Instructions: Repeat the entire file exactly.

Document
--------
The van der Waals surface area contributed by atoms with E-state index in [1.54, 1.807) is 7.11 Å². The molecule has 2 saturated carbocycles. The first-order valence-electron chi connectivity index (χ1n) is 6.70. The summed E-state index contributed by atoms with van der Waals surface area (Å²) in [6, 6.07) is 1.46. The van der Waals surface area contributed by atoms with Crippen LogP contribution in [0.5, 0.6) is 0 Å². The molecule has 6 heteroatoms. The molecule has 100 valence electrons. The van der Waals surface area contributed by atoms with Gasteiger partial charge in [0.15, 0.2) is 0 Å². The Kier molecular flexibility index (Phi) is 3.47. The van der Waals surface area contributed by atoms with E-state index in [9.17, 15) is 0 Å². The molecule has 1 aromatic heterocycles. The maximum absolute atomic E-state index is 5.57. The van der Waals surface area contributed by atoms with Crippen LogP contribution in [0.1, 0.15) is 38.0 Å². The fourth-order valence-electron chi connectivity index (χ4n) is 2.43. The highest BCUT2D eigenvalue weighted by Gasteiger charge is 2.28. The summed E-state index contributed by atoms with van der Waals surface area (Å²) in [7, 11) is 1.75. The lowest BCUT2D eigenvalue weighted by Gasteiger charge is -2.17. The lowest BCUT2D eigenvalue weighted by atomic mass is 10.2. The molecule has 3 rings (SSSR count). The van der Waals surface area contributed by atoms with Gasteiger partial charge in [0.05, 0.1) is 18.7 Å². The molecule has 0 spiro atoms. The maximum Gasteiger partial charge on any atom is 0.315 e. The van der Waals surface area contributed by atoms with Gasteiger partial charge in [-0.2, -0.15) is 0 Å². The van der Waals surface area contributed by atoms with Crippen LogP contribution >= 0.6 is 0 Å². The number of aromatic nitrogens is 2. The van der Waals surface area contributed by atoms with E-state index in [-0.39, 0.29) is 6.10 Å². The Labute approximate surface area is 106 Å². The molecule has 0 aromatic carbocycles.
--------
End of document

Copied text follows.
The van der Waals surface area contributed by atoms with E-state index in [1.54, 1.807) is 7.11 Å². The molecule has 2 saturated carbocycles. The first-order valence-electron chi connectivity index (χ1n) is 6.70. The summed E-state index contributed by atoms with van der Waals surface area (Å²) in [6, 6.07) is 1.46. The van der Waals surface area contributed by atoms with Crippen LogP contribution in [0.5, 0.6) is 0 Å². The molecule has 6 heteroatoms. The molecule has 100 valence electrons. The van der Waals surface area contributed by atoms with Gasteiger partial charge in [0.15, 0.2) is 0 Å². The Kier molecular flexibility index (Phi) is 3.47. The van der Waals surface area contributed by atoms with E-state index in [9.17, 15) is 0 Å². The molecule has 1 aromatic heterocycles. The maximum absolute atomic E-state index is 5.57. The van der Waals surface area contributed by atoms with Crippen LogP contribution in [0.1, 0.15) is 38.0 Å². The fourth-order valence-electron chi connectivity index (χ4n) is 2.43. The highest BCUT2D eigenvalue weighted by Gasteiger charge is 2.28. The summed E-state index contributed by atoms with van der Waals surface area (Å²) in [7, 11) is 1.75. The lowest BCUT2D eigenvalue weighted by Gasteiger charge is -2.17. The lowest BCUT2D eigenvalue weighted by atomic mass is 10.2. The molecule has 3 rings (SSSR count). The van der Waals surface area contributed by atoms with Gasteiger partial charge in [0.05, 0.1) is 18.7 Å². The molecule has 0 spiro atoms. The maximum Gasteiger partial charge on any atom is 0.315 e. The van der Waals surface area contributed by atoms with Gasteiger partial charge in [-0.2, -0.15) is 0 Å². The van der Waals surface area contributed by atoms with Crippen LogP contribution >= 0.6 is 0 Å². The number of aromatic nitrogens is 2. The van der Waals surface area contributed by atoms with E-state index in [-0.39, 0.29) is 6.10 Å². The Labute approximate surface area is 106 Å². The molecule has 0 aromatic carbocycles.